According to the results of the simulations, all the runs have similar water surface elevation distributions with different transversal slope. Here, we investigate the effect of suspended sediment on the flow structure. Figure 7 presents the results associated with the cross-section 90° for the lower concentration case (cb = 0.015), i.e., the runs BAL and N0L, in comparison with the clear water (CL) case. As can be seen, the streamwise velocity near the inner bank is smaller in the BAL and N0L cases compared to the CL case, while it is larger near the outer bank for BAL and N0L runs. That means the secondary flow is stronger in the BAL and N0L runs with respect to the CL case. Besides, it is clear that the suspended sediment has negligible inertia effect on the flow structure in present condition, since the velocity and sediment profiles almost overlap in runs BAL and N0L.
Existence of sediment with low concentration reduces the eddy viscosity so that the vertical gradient of the streamwise velocity is quite large close to the bed. In transversal direction, shear stress is balanced with outward centrifugal force and inward transversal pressure gradient. We can suppose that the direct impact of eddy viscosity on the shear stress is clearer than its indirect impact on the centrifugal force and pressure gradient. Lower eddy viscosity should cause larger transversal velocity gradient under nearly constant shear stress condition. Therefore, the transversal velocity will be larger, which leads to a stronger secondary flow.
Figure 8 shows the results for the higher concentration case (BAH and N0H) in comparison with the CL case. The secondary flow in the runs BAH and N0H seems weaker than the CL case. Similar to the lower concentration case, the eddy viscosity is reduced because of the sediment stratification effect, but the secondary flow is not strengthened in this case. This indicates that the sediment stratification effect on the suppression of the turbulence is not the key factor. As mentioned above, in the cases BAH and N0H, density is taken as a variable quantity in Equation (11). The buoyant force from the sediment stratification effect in the transversal momentum equation controls the secondary flow behavior. For example, consider the profile at centerline (η = 0) in Figure 8. The sediment concentration is larger close to the inner bank and transversal gradient of sediment concentration is very large. Transversal buoyant force direction is outward which is in opposite direction to the transversal surface gradient and the total transversal pressure gradient is smaller. The centrifugal force and the resultant transversal velocity are smaller than the clear water case. Run BAH and N0H have almost the same transversal surface gradient which has decisive role on the total transversal pressure gradient in the upper depth. Run N0H has smaller density in the upper depth compared to BAH. Therefore, in run N0H, the transversal velocity is larger at the upper part of the depth; and accordingly, the transversal surface gradient becomes larger, thus the transversal velocity in the lower depth increases in the reverse direction. Therefore, the secondary flow in run N0H is stronger than that in run BAH. This means the effect of sediment inertia on the flow momentum is significant while the Boussinesq approximation cannot disclose the flow information at higher concentration in meandering channels.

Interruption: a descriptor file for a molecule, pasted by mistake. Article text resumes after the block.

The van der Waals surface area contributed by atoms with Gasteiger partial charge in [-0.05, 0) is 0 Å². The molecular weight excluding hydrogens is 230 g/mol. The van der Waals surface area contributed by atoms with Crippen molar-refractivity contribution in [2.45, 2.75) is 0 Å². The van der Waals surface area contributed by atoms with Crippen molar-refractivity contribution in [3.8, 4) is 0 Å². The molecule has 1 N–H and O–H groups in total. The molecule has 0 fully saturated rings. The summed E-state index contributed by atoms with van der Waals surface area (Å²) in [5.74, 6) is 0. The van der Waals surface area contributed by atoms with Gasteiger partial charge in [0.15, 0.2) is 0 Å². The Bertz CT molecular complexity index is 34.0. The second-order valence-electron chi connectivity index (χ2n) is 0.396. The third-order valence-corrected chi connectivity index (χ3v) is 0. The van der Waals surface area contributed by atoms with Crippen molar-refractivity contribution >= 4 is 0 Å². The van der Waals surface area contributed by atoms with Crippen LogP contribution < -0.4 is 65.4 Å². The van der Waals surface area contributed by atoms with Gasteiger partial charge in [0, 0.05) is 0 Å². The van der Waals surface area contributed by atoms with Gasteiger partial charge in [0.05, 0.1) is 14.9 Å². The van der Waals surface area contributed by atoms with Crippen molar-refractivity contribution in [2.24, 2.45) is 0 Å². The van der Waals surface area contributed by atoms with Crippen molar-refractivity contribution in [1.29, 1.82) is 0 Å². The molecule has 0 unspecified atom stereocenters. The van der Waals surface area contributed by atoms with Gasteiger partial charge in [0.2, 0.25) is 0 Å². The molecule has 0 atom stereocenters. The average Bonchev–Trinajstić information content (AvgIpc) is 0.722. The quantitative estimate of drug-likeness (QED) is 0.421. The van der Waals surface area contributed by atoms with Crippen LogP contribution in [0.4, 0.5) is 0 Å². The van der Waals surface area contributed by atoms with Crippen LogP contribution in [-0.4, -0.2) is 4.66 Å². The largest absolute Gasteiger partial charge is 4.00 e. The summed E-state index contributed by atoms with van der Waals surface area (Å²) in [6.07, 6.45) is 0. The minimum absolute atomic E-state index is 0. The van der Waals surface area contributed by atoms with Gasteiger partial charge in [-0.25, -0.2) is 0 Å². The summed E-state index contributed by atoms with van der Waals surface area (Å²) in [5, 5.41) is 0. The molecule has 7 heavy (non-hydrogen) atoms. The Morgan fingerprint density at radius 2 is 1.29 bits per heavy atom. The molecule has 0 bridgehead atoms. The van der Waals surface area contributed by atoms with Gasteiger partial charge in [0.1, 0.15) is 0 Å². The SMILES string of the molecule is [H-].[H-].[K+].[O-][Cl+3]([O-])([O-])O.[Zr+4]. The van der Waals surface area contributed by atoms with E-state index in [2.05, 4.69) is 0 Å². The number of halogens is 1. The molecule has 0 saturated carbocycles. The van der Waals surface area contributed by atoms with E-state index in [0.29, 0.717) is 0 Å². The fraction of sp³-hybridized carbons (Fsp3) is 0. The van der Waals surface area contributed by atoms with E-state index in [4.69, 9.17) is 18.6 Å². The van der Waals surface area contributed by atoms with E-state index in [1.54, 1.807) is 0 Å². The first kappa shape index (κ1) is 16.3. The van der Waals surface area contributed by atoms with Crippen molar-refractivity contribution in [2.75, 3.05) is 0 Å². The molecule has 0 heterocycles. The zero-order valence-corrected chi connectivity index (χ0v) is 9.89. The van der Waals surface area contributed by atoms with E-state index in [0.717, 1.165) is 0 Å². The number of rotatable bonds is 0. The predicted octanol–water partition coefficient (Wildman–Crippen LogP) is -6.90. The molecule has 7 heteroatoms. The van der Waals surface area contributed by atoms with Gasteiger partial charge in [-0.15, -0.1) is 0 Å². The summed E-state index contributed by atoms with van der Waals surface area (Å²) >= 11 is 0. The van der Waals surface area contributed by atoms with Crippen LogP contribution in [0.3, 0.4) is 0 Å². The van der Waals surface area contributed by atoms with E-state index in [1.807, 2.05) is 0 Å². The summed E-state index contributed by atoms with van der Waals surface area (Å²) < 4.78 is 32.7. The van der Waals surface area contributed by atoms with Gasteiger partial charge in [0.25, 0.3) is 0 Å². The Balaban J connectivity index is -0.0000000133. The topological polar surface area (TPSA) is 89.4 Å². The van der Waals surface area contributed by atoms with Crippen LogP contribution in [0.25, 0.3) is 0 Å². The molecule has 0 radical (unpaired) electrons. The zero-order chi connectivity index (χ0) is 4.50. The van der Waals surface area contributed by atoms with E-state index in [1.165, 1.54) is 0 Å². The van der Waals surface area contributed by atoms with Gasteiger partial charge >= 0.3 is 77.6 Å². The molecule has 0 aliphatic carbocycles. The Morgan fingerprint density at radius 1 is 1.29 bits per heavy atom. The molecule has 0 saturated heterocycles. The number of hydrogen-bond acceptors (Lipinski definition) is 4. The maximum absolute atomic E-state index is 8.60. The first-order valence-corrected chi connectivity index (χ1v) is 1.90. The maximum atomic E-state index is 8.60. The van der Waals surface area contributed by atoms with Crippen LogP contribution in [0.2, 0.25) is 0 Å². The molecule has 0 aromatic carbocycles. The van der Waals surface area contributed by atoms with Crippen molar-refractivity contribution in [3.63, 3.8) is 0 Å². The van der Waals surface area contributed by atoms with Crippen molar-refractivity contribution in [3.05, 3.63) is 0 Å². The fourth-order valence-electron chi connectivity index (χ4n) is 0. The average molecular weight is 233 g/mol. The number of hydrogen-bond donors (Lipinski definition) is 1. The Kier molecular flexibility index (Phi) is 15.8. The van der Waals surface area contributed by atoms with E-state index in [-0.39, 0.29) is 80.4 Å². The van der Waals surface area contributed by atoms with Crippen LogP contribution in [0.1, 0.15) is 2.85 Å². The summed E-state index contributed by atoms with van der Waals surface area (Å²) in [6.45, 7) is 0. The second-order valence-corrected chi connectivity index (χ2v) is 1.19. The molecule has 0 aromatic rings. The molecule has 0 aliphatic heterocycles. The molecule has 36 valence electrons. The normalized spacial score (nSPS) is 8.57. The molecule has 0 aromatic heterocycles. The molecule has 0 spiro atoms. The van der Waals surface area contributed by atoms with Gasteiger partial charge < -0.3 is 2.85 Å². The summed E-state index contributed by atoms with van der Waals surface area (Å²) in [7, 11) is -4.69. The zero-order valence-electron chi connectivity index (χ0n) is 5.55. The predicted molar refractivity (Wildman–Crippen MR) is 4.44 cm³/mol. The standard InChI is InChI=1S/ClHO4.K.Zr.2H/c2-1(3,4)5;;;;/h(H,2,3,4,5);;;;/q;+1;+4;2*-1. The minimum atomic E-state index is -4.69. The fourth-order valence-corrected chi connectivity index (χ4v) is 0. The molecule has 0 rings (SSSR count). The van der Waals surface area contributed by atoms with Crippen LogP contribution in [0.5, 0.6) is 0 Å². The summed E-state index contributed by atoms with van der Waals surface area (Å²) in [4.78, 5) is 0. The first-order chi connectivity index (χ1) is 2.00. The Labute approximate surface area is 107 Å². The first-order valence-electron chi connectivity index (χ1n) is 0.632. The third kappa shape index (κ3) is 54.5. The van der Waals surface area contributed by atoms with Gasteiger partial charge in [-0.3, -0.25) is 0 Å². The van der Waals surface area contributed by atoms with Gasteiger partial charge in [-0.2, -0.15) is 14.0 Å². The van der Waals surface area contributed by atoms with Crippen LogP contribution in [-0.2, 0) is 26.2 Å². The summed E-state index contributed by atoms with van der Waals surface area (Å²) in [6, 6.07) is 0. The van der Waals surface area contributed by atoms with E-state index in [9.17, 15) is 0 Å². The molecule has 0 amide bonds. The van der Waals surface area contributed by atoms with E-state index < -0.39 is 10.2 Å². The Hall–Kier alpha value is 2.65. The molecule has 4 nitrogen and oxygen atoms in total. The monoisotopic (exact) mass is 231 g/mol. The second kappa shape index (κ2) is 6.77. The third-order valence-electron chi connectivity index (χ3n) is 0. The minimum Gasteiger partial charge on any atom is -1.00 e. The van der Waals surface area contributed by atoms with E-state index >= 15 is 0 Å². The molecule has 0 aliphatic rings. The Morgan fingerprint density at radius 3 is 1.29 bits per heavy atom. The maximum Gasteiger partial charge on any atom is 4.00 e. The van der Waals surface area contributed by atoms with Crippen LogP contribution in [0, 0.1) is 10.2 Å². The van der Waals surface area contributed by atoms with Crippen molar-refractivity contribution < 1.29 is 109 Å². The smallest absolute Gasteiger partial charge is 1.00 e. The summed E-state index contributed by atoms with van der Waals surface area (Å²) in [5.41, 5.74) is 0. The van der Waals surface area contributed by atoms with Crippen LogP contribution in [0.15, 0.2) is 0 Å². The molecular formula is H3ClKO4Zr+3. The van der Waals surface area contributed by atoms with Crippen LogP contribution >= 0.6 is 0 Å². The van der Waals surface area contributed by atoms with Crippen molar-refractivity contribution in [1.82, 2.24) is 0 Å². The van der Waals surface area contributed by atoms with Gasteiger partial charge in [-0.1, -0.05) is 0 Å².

Runs N0H and BAH have higher concentration where sediment inertia effect is equally important as stratification effect. To illustrate the integrated effect on the secondary flow with different concentrations and sediment sizes, the sensitivity analysis on the size and concentration of sediment is discussed here. Two normalized quantities <fn2> and <fsfn> were adapted as characteristic parameters which represent the secondary flow strength and advecting flow momentum [39]. The sediment size is varied from 0.01 to 0.1 mm with depth averaged volumetric concentration from 0.01 to 0.2 at the inlet. The sediment buoyancy effect on turbulence is excluded here as the simple profile presented in Equation (12) for eddy viscosity was employed in this analysis. The results are summarized in Figure 9. The secondary flow strength decreases as the concentration increases. The finer sediment has a nearly uniform profile and only slightly affects the secondary flow strength. For 0.05- and 0.10-mm sediments, the non-uniformity of concentration profile at low concentration is much higher, vertical density gradient is large and the secondary flow strength declines efficiently to ¼ with concentration larger than 0.075. At higher concentration, the group hinder settling velocity is much smaller and the profile approaches to uniformity. Thus, the decrease retards and an exponentially decaying rate is found for the secondary flow here.